Victor and Hillary are down on their luck to the point that they allow tourists to take guided tours of their castle. But Charles Delacro, a millionaire oil tycoon, visits, and takes a ... See full summary »
After marrying an American lieutenant with whom he was assigned to work in post-war Germany, a French captain attempts to find a way to accompany her back to the States under the terms of the War Bride Act.
A business tycoon decides to wed a Middle Eastern princess whose customs dictate the pair must live apart for several months before marrying; even more complications settle in when the tycoon's ex-fiancée is assigned to chaperone the pair.
A submarine newly commissioned is damaged in the opening days of WW II. A captain, looking for a command insists he can get it to a dockyard and captain it. Going slowly to this site, they find a stranded group of Army nurses and must take them aboard. How bad can it get? Trying to get a primer coat on the sub, they have to mix white and red in order to have enough. When forced to flee the dock during an air attack, they find themselves with the world's only Pink submarine, still with 5 women in the tight quarters of a submarine. Written by
John Vogel <email@example.com>
A submarine based at Cavite, the USS Seadragon, did go on patrol with a red paint job. Her original black paint was damaged by fire in the air raid, and ended up peeling off while she was on patrol. She ended up sinking three Japanese ships during the time her paint was peeling, leading Tokyo Rose to make broadcasts about "Red pirate submarines." See more »
The map on the wall of the office where Cary Grant and his superior are discussing the damages the submarine suffered during the Japanese raid at the beginning of the movie is clearly a mid '50s world map. The borders of European countries are clearly post war and the same about India and Pakistan that didn't exist as countries on 1941. See more »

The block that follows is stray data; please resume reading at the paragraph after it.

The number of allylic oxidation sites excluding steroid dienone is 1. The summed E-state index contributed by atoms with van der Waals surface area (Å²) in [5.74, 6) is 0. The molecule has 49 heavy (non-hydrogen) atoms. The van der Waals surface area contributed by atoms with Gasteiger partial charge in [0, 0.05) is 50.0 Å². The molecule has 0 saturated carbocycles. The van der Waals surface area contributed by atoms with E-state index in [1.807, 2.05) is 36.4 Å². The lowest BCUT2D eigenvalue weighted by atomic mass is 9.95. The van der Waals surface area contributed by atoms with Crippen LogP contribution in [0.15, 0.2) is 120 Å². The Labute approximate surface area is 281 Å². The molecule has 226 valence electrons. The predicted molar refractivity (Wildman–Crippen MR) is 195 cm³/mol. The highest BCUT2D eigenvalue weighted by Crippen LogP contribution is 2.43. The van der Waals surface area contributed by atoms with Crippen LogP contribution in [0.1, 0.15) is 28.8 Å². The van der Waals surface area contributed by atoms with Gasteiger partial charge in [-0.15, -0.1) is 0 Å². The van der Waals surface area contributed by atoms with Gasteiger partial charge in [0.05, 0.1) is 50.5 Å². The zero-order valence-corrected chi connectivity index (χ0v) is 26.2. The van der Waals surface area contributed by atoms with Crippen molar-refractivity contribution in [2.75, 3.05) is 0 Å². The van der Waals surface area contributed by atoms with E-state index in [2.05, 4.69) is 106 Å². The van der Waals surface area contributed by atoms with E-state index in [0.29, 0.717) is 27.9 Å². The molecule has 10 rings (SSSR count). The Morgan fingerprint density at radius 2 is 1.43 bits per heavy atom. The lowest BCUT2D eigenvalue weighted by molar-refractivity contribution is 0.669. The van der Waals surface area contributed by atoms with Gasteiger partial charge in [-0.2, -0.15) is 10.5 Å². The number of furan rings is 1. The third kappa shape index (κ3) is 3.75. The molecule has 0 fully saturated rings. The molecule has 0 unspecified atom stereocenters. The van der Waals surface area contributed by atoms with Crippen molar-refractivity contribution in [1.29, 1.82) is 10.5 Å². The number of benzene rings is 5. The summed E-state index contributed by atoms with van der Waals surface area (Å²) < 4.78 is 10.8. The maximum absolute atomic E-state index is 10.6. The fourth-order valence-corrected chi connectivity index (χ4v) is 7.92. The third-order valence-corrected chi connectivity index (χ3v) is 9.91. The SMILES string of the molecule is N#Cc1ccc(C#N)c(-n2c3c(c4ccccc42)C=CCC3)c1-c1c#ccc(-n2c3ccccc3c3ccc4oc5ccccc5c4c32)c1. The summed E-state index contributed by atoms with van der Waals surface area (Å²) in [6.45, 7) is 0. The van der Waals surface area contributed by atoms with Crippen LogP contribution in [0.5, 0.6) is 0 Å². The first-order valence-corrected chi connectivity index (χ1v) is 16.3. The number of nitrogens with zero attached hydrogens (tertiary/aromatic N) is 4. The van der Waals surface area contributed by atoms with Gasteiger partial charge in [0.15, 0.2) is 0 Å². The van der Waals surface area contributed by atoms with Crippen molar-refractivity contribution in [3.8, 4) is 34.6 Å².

I have read this film called "fluff" with which I can most certainly not agree. I first saw in in first run forty seven years ago and it remains just as fresh and delightful today after many more viewings. Tony Curtis is at his very best in this picture as a shore-side con man reassigned to sea duty aboard the USS Sea Tiger in the opening days of WWII. Suave Cary Grant is as always flawless in his performance as the captain of the badly damaged sub, trying to keep it in the war with bailing wire and sealing wax. Edwards uses tight camera shots, well cut to maintain the illusion of the claustrophobic conditions of the sub, and witty dialog to keep the plot rolling. The chemistry between the principals and the supporting cast make this one of the best ever. That Edwars would go on to many other comedy triumphs is not at all surprising after seeing this film. I must see for anyone with a funny bone.
8 of 9 people found this review helpful.
Was this review helpful to you?